The Future of Jobs across Regions
As the Fourth Industrial Revolution unfolds across the globe, the future of jobs can be expected to develop with both common and differentiated characteristics across different countries and regions of the world.38 In the near term, our data shows that the mix of prevalent industries in different countries will result in different national combinations of the effects described in the previous section, The Future of Jobs across Industries. Additionally, as global companies choose to differentiate and locate specific job roles and economic activities in certain countries over others due to a range of strategic considerations, there will be a secondary effect on the future of jobs in a range of developed and emerging markets, highlighting the ongoing importance of global supply chains and multinational companies in shaping the structure of the global economy.3940 With regard to the factors determining job location decisions, companies surveyed for this report overwhelmingly cite availability of skilled local talent as their foremost consideration, with 74% of respondents providing this factor as their key consideration. In contrast, 64% of companies cite labour costs as their main concern (Table 7). Notably, while we find some evidence of pure labour cost considerations being more important in emerging economies—with, for example, 74% of companies operating in South Africa and a similar share of companies operating in the Philippines highlighting this rationale, compared to 57% in the United Kingdom—skilled local talent availability remains the single most important factor behind job location decisions in these economies as well. A range of additional relevant factors—such as the flexibility of local labour laws, industry agglomeration effects or proximity of raw materials—were considered of lower importance relative to skilled local talent availability and labour cost considerations.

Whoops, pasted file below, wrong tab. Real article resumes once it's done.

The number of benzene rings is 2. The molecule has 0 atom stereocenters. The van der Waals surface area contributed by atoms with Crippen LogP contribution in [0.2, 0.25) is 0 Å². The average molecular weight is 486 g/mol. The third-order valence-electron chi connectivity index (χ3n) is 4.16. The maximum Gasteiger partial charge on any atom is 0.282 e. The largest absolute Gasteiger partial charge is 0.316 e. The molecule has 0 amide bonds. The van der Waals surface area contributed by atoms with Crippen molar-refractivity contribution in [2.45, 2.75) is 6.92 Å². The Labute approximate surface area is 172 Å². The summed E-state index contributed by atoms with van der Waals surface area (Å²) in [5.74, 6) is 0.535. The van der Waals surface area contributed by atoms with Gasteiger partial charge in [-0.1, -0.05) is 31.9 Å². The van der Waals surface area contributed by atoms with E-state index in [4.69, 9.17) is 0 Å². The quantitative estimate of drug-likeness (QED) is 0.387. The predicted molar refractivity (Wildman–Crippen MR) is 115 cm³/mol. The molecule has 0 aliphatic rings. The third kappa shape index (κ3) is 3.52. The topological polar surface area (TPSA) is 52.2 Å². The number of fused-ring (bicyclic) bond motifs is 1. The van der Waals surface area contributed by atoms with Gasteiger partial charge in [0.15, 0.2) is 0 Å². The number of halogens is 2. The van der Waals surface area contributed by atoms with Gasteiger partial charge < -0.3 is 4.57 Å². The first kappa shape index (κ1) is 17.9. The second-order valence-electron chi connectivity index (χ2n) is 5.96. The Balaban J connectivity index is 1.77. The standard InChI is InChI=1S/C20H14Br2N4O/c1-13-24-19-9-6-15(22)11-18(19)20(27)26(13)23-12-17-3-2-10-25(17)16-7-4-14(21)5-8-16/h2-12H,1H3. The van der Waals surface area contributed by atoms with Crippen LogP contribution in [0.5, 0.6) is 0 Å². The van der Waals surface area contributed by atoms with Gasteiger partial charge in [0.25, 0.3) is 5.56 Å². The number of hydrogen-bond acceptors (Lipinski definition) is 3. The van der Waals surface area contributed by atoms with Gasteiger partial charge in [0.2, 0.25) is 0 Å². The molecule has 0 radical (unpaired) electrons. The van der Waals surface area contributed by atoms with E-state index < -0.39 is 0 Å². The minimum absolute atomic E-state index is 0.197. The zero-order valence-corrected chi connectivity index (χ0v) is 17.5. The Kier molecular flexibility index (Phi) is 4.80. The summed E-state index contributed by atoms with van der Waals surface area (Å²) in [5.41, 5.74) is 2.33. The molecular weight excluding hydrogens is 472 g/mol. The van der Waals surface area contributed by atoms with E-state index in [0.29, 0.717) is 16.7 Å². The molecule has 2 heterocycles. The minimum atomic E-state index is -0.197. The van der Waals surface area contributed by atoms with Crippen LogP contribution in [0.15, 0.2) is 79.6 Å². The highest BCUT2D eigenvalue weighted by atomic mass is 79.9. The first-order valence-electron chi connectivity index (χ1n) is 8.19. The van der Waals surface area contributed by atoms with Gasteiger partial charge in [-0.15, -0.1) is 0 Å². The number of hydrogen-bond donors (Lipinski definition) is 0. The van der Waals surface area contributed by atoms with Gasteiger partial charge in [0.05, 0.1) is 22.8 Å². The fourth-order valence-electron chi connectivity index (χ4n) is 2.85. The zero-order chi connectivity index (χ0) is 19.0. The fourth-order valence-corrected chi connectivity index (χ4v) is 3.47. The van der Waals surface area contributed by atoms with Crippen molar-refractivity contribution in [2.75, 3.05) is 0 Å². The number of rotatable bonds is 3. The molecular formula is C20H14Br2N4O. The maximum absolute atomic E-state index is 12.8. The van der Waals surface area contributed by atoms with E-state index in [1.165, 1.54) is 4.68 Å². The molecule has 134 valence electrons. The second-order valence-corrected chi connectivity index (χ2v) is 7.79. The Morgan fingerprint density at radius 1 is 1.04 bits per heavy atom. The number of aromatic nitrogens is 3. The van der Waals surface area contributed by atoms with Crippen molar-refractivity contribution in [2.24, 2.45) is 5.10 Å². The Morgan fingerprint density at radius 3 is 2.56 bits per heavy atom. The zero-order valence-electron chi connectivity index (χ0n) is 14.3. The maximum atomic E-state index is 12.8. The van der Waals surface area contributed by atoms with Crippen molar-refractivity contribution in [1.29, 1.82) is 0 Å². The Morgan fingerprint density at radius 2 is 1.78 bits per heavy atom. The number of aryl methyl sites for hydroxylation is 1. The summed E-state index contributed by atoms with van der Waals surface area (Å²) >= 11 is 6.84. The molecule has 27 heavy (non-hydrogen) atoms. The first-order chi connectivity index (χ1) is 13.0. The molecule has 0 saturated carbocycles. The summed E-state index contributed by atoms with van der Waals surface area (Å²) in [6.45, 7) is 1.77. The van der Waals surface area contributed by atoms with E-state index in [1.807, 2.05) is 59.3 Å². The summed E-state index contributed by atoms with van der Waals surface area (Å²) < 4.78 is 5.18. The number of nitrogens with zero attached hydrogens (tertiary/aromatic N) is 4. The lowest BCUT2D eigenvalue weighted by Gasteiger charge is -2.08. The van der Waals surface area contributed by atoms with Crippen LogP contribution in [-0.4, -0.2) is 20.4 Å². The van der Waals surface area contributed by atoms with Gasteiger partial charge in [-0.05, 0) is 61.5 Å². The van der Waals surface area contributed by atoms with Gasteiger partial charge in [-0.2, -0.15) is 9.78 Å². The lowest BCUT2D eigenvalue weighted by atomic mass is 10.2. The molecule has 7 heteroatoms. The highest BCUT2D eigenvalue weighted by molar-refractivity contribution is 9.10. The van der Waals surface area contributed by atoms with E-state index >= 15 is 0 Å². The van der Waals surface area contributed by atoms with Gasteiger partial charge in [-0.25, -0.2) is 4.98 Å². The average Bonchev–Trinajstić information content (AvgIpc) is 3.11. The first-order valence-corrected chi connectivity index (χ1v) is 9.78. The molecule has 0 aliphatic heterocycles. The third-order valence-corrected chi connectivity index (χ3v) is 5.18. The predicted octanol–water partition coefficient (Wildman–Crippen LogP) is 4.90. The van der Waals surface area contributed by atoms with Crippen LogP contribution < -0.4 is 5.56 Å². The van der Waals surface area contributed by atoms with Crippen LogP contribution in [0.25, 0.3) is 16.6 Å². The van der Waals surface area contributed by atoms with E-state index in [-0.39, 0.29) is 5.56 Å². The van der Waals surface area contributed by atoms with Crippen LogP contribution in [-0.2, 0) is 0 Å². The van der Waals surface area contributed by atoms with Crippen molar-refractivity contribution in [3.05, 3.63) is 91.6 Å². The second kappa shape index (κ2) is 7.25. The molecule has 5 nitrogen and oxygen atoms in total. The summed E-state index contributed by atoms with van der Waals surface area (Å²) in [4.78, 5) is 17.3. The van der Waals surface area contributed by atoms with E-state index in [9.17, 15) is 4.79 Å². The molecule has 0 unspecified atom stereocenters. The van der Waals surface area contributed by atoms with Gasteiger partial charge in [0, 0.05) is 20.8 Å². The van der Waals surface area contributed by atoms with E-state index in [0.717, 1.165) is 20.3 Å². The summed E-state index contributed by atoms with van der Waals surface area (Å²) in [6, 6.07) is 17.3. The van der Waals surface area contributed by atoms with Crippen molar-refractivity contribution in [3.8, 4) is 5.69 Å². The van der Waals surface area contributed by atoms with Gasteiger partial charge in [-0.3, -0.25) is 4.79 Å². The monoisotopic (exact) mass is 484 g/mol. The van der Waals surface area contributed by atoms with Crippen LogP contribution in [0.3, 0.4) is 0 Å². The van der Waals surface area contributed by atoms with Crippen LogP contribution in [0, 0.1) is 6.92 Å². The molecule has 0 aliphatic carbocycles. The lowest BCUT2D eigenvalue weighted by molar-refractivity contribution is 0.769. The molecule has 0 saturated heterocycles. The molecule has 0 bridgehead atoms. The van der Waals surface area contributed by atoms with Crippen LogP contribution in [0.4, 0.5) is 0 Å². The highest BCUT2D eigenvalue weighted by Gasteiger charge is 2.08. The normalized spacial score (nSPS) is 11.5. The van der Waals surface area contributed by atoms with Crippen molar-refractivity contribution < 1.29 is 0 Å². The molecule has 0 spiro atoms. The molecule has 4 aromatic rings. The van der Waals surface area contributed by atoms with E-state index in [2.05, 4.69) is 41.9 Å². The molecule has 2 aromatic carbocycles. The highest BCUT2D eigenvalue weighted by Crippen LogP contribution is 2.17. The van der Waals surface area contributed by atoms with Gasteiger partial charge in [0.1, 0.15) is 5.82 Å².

Table 7: Factors determining job location decisions, 2018–2022, by industry
Source: Future of Jobs Survey 2018, World Economic Forum.